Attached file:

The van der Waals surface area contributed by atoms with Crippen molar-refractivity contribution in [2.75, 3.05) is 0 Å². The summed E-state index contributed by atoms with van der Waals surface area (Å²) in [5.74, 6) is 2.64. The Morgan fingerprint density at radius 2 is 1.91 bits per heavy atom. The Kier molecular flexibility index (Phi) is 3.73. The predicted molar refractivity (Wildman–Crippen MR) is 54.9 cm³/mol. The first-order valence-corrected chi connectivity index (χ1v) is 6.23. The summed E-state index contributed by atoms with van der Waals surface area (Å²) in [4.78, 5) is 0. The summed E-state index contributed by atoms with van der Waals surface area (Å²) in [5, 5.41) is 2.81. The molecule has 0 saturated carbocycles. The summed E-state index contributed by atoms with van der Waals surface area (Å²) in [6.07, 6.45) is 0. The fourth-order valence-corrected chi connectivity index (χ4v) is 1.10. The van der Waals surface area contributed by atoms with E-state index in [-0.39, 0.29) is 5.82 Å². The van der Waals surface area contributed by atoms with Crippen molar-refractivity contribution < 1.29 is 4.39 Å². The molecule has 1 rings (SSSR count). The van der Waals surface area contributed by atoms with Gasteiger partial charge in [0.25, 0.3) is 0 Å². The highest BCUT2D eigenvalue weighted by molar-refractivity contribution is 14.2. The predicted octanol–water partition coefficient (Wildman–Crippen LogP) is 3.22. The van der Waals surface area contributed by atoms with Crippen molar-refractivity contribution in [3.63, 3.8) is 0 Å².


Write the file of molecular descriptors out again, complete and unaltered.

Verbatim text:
The van der Waals surface area contributed by atoms with Crippen molar-refractivity contribution in [2.75, 3.05) is 0 Å². The summed E-state index contributed by atoms with van der Waals surface area (Å²) in [5.74, 6) is 2.64. The Morgan fingerprint density at radius 2 is 1.91 bits per heavy atom. The Kier molecular flexibility index (Phi) is 3.73. The predicted molar refractivity (Wildman–Crippen MR) is 54.9 cm³/mol. The first-order valence-corrected chi connectivity index (χ1v) is 6.23. The summed E-state index contributed by atoms with van der Waals surface area (Å²) in [4.78, 5) is 0. The summed E-state index contributed by atoms with van der Waals surface area (Å²) in [5, 5.41) is 2.81. The molecule has 0 saturated carbocycles. The summed E-state index contributed by atoms with van der Waals surface area (Å²) in [6.07, 6.45) is 0. The fourth-order valence-corrected chi connectivity index (χ4v) is 1.10. The van der Waals surface area contributed by atoms with E-state index in [-0.39, 0.29) is 5.82 Å². The van der Waals surface area contributed by atoms with Crippen molar-refractivity contribution < 1.29 is 4.39 Å². The molecule has 1 rings (SSSR count). The van der Waals surface area contributed by atoms with Gasteiger partial charge in [0.25, 0.3) is 0 Å². The highest BCUT2D eigenvalue weighted by molar-refractivity contribution is 14.2. The predicted octanol–water partition coefficient (Wildman–Crippen LogP) is 3.22. The van der Waals surface area contributed by atoms with Crippen molar-refractivity contribution in [3.63, 3.8) is 0 Å².